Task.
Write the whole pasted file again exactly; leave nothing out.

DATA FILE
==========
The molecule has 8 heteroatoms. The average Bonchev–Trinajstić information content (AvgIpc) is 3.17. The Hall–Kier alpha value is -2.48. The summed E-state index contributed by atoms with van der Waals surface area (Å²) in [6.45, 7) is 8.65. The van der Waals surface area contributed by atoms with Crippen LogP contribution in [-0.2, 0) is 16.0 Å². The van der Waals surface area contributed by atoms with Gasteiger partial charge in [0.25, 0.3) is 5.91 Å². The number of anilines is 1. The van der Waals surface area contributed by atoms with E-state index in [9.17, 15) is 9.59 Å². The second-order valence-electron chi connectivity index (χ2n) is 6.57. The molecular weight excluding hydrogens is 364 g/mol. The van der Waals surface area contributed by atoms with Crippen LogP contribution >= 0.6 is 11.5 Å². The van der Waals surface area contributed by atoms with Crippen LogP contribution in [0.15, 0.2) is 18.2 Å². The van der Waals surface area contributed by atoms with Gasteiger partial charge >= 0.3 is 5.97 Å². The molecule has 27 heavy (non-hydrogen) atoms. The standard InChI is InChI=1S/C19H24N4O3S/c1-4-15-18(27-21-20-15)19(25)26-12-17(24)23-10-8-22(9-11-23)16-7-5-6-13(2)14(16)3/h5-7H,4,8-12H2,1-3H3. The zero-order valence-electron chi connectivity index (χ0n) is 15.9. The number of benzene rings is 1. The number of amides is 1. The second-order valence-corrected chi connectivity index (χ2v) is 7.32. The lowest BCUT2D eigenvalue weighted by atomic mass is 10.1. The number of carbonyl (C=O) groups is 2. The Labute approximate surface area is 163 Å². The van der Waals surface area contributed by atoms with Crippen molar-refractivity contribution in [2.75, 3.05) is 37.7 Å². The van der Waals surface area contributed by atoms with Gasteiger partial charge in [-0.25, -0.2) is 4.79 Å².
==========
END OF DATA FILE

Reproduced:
The molecule has 8 heteroatoms. The average Bonchev–Trinajstić information content (AvgIpc) is 3.17. The Hall–Kier alpha value is -2.48. The summed E-state index contributed by atoms with van der Waals surface area (Å²) in [6.45, 7) is 8.65. The van der Waals surface area contributed by atoms with Crippen LogP contribution in [-0.2, 0) is 16.0 Å². The van der Waals surface area contributed by atoms with Gasteiger partial charge in [0.25, 0.3) is 5.91 Å². The number of anilines is 1. The van der Waals surface area contributed by atoms with E-state index in [9.17, 15) is 9.59 Å². The second-order valence-electron chi connectivity index (χ2n) is 6.57. The molecular weight excluding hydrogens is 364 g/mol. The van der Waals surface area contributed by atoms with Crippen LogP contribution >= 0.6 is 11.5 Å². The van der Waals surface area contributed by atoms with Crippen LogP contribution in [0.15, 0.2) is 18.2 Å². The van der Waals surface area contributed by atoms with Gasteiger partial charge >= 0.3 is 5.97 Å². The molecule has 27 heavy (non-hydrogen) atoms. The standard InChI is InChI=1S/C19H24N4O3S/c1-4-15-18(27-21-20-15)19(25)26-12-17(24)23-10-8-22(9-11-23)16-7-5-6-13(2)14(16)3/h5-7H,4,8-12H2,1-3H3. The zero-order valence-electron chi connectivity index (χ0n) is 15.9. The number of benzene rings is 1. The number of amides is 1. The second-order valence-corrected chi connectivity index (χ2v) is 7.32. The lowest BCUT2D eigenvalue weighted by atomic mass is 10.1. The number of carbonyl (C=O) groups is 2. The Labute approximate surface area is 163 Å². The van der Waals surface area contributed by atoms with Crippen molar-refractivity contribution in [2.75, 3.05) is 37.7 Å². The van der Waals surface area contributed by atoms with Gasteiger partial charge in [-0.25, -0.2) is 4.79 Å².